My research at Columbia has consisted of both designing and building, as well as actually using, scanning tunneling microscopes to image various materials. Click the images below for details on some of these materials.

NbSe2 (Niobium Diselenide) is a transition metal dichalcogenide that has a charge density wave (CDW) phase below TCDW~33 Kelvin (K) and superconducts below 7 K. Although these properties of NbSe2 have been studied for ~40 years, the CDW phase is still poorly understood. More recently, other modern materials like the cuprates, pnictides, and manganites have been found to exhibit density wave phases, as well. These materials often have competing phases and heavy disorder, so NbSe2 serves as a clean test-bed to use modern, spectroscopic imaging techniques to better understand the CDW transition.

We found that, contrary to the conventional understanding of the second order CDW transition, intrinsic disorder in NbSe2 pins static CDW order at temperatures well above TCDW. These nanoscale CDW "patches," which are nucleated by defects, grow in size with decreasing temperature until global order is established below TCDW. We were additionally able to infer a large CDW energy gap well below the Fermi energy. All of these findings point to electron-lattice interactions driving the CDW instability.

For more information, see Phys. Rev. B 89, 235115 (2014)

NbSe2-xSx (Sulfer-doped Niobium Diselenide) is a variant of NbSe2 where some of the Selenium atoms have been replaced by Sulfur atoms. Sulfur sits right above Selenium on the periodic table, so Sulfur doping does not add or remove electrons. However, the Sulfur dopants do act as efficient scatterers of electrons in the crystal. By the introduction of these scatterers, we were able to visualize quasiparticle interference in NbSe2 for the first time.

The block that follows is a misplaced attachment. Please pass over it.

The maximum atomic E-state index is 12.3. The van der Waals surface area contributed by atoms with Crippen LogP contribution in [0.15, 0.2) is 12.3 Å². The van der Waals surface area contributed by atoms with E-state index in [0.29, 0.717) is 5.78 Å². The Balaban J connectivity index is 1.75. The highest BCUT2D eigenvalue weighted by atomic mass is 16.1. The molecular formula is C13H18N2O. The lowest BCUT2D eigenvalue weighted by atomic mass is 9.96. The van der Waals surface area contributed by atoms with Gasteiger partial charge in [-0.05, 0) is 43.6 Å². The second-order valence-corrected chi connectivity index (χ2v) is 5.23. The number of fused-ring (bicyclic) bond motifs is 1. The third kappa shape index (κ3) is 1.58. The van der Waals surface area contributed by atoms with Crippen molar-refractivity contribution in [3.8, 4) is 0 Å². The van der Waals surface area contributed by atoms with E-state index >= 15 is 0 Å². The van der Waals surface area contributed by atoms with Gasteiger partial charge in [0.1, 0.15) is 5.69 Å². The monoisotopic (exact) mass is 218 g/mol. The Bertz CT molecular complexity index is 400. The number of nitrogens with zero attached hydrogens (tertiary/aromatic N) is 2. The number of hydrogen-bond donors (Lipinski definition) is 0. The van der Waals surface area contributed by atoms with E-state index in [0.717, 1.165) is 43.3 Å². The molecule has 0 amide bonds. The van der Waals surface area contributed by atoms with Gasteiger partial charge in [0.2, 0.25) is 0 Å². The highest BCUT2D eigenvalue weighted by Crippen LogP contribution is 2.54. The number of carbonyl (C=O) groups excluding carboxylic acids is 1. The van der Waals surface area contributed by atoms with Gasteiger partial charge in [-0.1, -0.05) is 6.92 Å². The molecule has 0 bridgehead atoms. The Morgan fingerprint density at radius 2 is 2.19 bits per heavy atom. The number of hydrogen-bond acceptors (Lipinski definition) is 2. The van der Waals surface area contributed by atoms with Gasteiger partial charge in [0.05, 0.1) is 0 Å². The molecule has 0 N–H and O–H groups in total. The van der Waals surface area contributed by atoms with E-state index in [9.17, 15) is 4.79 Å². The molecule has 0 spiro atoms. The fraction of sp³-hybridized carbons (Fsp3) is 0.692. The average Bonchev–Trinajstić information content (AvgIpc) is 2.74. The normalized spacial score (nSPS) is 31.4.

Imaging the interference patterns of electrons scattering off of Sulfur atoms reveals information about the electronic structure of NbSe2. We found out that the electrons did not scatter in the directions that would be expected from "non-interacting" calculations. Instead, it seems that the electrons interact with phonons (lattice vibrations) in the crystal which modifies their scattering behavior.

For more information, see

NaFeAs (Sodium Iron Arsenide) is part of the class of recently discovered iron-based superconductors. Few iron-based superconductors exhibit bulk superconductivity in their undoped, parent state. Rather, many of these parent compounds undergo a tetragonal to orthorhombic sturcutral transition and a paramagnetic to collinear antiferromagnetic or spin density wave (SDW) transition at low temperatures. Upon doping the material, the orthorhombic and SDW phases are suppresed, and superconductivity appears. Thus, understanding the parent state from which superconductivity emerges may shed light on the nature of the unconventional superconductivity in the iron-based superconductors.

Although our STM is not sensitive to the spin of the electrons, the effects of the SDW can be seen with the STM through the anisotropic scattering of electrons off defects in the crystal. This shown in the image to the right as the bright yellow features which rotate in orientation at magnetic domain boundaries. High temperature (T>60K) STS measurements of NaFeAs reveal that some effects of the SDW are still seen even above the bulk ordering temperature (40K). This points to the important role of spin fluctuations in forming the SDW state from which superconductivity appears.

For more information, see the article Nature Physics 10, 225-232 (2014)